STADLER’s board of directors has appointed Mr Markus Bernsteiner as the new group CEO, with effect from January 1 2023, with owner and current CEO, Mr Peter Spuhler, to focus on his role as executive chairman.

Spuhler, who purchased Stadler in 1989, took up the role of CEO once again in May 2020 following the departure of Dr Thomas Ahlburg, who left to pursue a career as an independent entrepreneur.

Bernsteiner is currently deputy group CEO of Stadler, executive vice president of the Swiss Division and CEO of the plants in Bussnang and St Margrethen. The 55-year-old has worked for Stadler since 1999. He was initially responsible for managing the plant in Bussnang, then the plants in Altenrhein and St Margrethen, and from 2018 onwards, was also in charge of the plant in Berlin, Germany, on an interim basis.

In 2014, he was responsible for establishing the Components Division, in which all internal supplier plants were integrated under the same management. Prior to his career at Stadler, Bernsteiner worked for Bühler and Benninger.

“In Bernsteiner, I have succeeded in appointing an extremely capable, long-standing companion with an experienced entrepreneurial character to the position of group CEO,” Spuhler says. “He has many years of extensive professional experience in rail vehicle manufacturing and in recent years has also successfully initiated the transformation process to further optimise our operational performance.”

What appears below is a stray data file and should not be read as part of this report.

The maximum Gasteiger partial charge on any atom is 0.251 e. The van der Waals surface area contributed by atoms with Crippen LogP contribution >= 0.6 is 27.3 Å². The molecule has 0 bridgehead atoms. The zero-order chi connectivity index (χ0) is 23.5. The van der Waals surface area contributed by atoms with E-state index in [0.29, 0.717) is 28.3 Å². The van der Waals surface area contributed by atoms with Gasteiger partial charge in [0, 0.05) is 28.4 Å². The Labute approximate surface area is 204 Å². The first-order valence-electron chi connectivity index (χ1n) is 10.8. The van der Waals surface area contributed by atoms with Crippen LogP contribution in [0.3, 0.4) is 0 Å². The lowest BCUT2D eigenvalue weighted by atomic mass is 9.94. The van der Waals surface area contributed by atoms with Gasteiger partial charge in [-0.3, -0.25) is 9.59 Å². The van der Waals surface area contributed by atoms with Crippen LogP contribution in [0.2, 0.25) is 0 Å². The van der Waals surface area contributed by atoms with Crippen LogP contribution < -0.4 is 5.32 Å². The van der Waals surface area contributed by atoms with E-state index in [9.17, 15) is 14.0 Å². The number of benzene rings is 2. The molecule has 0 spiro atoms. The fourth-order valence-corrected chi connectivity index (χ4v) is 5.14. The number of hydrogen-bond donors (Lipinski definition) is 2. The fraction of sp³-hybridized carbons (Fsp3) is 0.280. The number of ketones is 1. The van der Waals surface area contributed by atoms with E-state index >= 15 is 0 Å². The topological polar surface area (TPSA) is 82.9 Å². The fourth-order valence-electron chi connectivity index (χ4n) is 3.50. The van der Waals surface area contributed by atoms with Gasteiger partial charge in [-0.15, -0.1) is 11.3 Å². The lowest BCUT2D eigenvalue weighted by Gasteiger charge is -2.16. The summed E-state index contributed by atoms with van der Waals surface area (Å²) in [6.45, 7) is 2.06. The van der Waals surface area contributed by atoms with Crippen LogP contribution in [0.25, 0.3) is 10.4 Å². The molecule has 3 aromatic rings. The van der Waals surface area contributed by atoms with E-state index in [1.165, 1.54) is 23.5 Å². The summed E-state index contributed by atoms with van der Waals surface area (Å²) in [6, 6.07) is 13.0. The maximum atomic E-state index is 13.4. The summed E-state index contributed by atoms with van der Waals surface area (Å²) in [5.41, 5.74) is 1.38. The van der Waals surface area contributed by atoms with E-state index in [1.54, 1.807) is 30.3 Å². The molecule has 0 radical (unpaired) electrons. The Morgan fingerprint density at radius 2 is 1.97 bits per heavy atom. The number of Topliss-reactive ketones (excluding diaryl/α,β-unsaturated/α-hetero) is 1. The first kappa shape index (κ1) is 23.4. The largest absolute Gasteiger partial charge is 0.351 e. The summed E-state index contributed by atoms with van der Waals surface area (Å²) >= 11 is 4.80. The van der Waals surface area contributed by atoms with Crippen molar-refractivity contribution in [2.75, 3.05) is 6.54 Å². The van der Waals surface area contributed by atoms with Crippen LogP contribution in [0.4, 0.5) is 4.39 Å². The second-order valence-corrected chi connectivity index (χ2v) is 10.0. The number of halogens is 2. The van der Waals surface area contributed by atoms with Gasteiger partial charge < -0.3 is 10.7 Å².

Spuhler will return to the board to concentrate on leading strategy, mergers and acquisitions, Stadler’s shares in joint ventures, the monitoring and approval of bids, strategic product development and enhancing customer care.

Half-year results

The appointment of Bernsteiner as Stadler’s new CEO was announced as Stadler released its financial results for the first half of 2022, with the order intake increasing by 91% to SFr 6bn ($US 6.13bn), achieving the company’s expected full-year intake by the end of June.

The order backlog increased by 22% to SFr 21.7bn compared with the end of 2021, while revenue rose 4% to SFr 1.5bn. Ebit rose 36% to SFr 66.8m, including positive one-off effects and strongly negative currency effects of SFr 30m. The Ebit margin improved from 3.5% in the first half of 2021 to 4.5% in the first half of 2022.

Net profit fell from SFr 26.3m in the first half of 2021 to SFr 2.4m in the first half of 2022, mainly due to exchange rate losses at Ebit level and a further SFr 32.1m in the financial result.

Due to the high order intake in the first half of the year and ongoing strong demand, Stadler has revised its expected order intake for the full 2022 financial year to SFr 7bn. Assuming no further deterioration in current economic conditions, which include negative exchange rate effects and rising prices for salaries and materials, as well as geopolitical tensions, Stadler continues to forecast revenue of between SFr 3.7bn and SFr 4bn, investment of SFr 200m and a positive free cash flow for the 2022 financial year.

If challenging conditions continue into the second half of the year, Stadler expects a slightly lower Ebit margin in relation to the 2021 figure of 6.2%, despite constant operational improvements and due in particular to significant negative exchange rate effects. The Ebit margin should nonetheless reach 5% at least.

In the medium term, Spuhler remains convinced that an Ebit margin of 8-9% can be achieved under stable economic conditions. “Thanks to our strategic focus, our innovative, customer-oriented product portfolio and our excellent order processing, Stadler remains clearly committed to this goal,” Spuhler says.

However, given the current combination of inflation, supply chain issues, exchange rate distortion and geopolitical tension, Stadler considers an Ebit margin of 7-8% to be realistic by the 2025 financial year.